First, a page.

12 Dec 2016
EUROPEAN COMMISSION DAILY NEWS – 12 NOVEMBERBrussels Daily
Investment Plan for Europe: More than EUR 100 million support for Irish SMEs
The European Investment Fund (EIF) and the Strategic Banking Corporation of Ireland (SBCI) have signed the first COSME agreement in Ireland. This transaction is guaranteed by the European Fund for Strategic Investments (EFSI), the heart of the Investment Plan for Europe. It will provide over EUR 100 million of loans at more attractive rates for an estimated 2,000 Irish small and medium-sized enterprises (SMEs) over the next three years. European Commissioner for Agriculture and Rural Development Phil Hogan said: “Supporting SMEs is a key element of our strategy to boost jobs and growth, particularly in rural areas. This agreement with the SBCI shows that the Investment Plan is playing a crucial role in delivering new financing solutions for smaller Irish businesses, allowing them to expand and create jobs. I hope that the EIB Group’s decision to open an office in Dublin will facilitate many more such agreements in the months and years ahead, especially in the agri-sector.” For more information see here
Better understanding the world’s surface water: Commission presents new interactive tool to guide European and global policies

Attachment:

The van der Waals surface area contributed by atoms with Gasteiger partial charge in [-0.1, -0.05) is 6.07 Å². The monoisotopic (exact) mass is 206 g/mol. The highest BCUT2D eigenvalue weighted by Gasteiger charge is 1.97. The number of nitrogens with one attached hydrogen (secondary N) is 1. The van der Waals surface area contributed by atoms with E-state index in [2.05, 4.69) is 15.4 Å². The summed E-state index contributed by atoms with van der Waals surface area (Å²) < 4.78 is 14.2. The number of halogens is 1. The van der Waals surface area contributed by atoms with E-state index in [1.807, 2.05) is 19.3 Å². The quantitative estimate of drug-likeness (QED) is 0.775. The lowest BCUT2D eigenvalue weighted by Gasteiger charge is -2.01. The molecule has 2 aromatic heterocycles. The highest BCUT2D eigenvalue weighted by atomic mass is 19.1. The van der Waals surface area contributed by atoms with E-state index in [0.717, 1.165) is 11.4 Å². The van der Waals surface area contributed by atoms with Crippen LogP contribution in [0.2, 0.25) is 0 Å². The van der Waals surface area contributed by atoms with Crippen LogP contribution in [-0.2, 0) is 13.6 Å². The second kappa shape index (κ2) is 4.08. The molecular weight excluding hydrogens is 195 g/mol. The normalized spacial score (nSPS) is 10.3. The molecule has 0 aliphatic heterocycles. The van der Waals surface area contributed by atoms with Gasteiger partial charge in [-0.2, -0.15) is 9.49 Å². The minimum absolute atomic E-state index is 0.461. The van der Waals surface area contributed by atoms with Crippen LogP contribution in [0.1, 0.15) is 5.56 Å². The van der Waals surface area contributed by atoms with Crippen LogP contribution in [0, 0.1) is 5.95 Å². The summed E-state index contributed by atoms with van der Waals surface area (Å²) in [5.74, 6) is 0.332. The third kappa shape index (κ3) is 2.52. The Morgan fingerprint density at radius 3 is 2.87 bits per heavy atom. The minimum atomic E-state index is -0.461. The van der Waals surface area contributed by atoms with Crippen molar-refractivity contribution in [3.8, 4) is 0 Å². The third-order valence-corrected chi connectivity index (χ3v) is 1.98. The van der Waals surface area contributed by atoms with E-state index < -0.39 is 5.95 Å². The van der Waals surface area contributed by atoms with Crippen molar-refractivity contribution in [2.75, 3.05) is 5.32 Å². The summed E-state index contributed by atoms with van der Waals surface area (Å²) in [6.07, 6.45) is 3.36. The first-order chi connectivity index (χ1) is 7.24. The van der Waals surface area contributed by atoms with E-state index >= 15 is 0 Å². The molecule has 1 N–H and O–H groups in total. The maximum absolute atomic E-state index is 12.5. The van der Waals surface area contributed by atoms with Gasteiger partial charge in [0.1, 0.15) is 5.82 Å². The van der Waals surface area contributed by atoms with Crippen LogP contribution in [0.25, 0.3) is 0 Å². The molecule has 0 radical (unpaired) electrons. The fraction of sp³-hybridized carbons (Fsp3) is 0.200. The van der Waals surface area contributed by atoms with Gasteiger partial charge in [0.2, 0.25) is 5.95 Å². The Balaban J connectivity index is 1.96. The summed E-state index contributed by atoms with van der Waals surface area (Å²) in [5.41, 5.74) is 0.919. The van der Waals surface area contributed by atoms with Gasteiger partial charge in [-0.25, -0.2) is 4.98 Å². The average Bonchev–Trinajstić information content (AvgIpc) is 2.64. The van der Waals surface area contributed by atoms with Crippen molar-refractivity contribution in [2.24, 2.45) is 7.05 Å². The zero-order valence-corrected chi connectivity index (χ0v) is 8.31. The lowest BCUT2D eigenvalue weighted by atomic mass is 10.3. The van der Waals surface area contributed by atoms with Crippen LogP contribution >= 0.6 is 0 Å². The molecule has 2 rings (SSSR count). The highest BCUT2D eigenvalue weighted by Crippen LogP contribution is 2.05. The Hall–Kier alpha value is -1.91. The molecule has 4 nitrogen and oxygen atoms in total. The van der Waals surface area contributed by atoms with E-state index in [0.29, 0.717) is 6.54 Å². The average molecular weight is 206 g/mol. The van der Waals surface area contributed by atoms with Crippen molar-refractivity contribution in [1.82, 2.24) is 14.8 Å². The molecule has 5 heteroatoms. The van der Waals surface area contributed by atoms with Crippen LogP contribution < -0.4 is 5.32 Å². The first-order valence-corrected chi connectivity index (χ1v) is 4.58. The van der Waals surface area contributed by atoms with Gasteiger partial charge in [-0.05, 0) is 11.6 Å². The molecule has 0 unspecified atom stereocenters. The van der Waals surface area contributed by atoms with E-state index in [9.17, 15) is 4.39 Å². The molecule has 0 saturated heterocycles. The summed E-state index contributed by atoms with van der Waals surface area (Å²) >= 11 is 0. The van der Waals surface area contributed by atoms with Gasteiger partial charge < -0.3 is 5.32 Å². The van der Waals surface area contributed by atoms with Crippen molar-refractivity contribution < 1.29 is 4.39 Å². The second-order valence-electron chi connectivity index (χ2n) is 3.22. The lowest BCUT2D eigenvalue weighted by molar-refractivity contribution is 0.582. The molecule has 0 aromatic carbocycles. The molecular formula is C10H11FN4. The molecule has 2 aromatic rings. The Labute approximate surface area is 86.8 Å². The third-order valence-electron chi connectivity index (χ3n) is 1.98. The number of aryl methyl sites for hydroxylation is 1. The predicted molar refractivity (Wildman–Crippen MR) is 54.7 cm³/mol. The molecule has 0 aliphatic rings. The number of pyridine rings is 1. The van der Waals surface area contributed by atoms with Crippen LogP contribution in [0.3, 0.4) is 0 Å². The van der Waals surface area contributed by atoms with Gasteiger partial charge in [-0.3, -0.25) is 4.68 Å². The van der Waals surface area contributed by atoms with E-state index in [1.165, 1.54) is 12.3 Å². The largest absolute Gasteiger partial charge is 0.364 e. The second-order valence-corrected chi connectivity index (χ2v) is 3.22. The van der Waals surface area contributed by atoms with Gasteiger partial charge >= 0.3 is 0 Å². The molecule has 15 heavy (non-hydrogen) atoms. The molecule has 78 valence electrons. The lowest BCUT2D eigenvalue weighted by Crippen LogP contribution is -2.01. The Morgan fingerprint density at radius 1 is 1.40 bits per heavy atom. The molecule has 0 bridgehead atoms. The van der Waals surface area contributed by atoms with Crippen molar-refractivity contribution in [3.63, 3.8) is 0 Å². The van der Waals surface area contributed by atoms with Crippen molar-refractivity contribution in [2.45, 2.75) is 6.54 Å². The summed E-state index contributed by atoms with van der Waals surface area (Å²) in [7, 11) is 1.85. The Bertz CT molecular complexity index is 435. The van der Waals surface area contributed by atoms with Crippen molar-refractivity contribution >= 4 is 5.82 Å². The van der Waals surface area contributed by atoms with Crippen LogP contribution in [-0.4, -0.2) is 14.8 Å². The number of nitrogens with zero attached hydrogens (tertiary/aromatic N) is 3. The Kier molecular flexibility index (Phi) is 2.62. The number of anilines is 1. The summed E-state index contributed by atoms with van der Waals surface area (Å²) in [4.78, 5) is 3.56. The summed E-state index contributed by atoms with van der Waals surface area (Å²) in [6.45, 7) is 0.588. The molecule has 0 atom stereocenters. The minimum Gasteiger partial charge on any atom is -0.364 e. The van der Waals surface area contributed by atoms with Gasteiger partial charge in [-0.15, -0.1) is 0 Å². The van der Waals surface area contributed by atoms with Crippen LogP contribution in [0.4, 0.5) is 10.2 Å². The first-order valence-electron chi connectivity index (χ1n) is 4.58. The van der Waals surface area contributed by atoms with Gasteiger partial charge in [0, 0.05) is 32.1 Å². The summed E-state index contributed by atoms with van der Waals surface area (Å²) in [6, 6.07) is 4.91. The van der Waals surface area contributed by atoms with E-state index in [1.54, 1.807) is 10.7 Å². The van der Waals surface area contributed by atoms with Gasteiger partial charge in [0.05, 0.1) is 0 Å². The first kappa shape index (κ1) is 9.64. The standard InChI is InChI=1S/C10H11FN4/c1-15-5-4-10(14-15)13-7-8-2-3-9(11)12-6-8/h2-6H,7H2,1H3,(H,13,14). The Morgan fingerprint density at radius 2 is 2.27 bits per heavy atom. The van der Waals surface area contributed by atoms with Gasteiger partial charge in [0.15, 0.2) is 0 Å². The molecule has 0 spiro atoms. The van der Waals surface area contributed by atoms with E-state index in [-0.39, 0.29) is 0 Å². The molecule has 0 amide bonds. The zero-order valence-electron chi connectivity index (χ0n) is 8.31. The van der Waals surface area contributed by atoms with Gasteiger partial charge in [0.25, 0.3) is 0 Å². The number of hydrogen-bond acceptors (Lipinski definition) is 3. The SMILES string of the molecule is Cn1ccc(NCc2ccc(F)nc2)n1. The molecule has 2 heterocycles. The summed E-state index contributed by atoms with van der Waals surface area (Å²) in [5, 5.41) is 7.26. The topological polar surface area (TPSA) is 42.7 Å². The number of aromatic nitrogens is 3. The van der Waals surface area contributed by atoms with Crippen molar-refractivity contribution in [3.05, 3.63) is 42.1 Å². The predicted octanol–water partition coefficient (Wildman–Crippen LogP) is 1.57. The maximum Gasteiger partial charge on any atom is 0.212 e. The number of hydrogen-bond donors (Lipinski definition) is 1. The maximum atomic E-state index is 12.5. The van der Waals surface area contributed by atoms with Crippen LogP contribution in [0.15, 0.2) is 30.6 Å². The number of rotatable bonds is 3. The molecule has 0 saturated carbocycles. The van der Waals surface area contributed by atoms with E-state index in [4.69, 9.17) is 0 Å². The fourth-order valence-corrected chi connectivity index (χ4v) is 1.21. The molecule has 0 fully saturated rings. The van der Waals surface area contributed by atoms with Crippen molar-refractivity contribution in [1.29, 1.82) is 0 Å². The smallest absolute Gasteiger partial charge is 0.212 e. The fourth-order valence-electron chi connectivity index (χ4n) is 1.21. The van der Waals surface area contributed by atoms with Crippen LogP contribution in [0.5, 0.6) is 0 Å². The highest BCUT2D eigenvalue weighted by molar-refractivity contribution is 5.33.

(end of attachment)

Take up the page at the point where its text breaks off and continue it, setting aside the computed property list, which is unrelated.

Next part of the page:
Today, the European Commission officially launches the Global Surface Water Explorer, a new online interactive mapping tool that will be accessible to everyone and serve to improve European and global policies for example on climate change and water management. The maps, developed by the Commission’s Joint Research Centre and Google Earth Engine, highlight changes in the Earth’s surface water over the past 32 years. They show that, although the overall amount of surface water has increased globally, important losses have occurred in specific regions of Asia.Tibor Navracsics, Commissioner for Education, Culture, Youth and Sport, responsible for the Joint Research Centre, said: “This new tool is a goldmine. A large amount of data is generated every second by satellites. However, turning data into knowledge has long been a challenge. This initiative of the Joint Research Centre and Google Earth Engine has enabled satellite data to be translated into a user-friendly tool that is both accessible to citizens and will help policy makers across the EU and the world take informed decisions.” The maps reveal that many of these changes are linked to human activities such as the construction of dams, river diversion and unregulated water use. Other changes can be attributed to climate change impacts, including droughts and accelerated snow and glacier melt caused by higher temperatures and increased rainfall. The maps are based on over three million satellite scenes collected between 1984 and 2015 (1 823 Terabytes of data), they were produced using 10000 computers running in parallel. A press release and a factsheet are available online.
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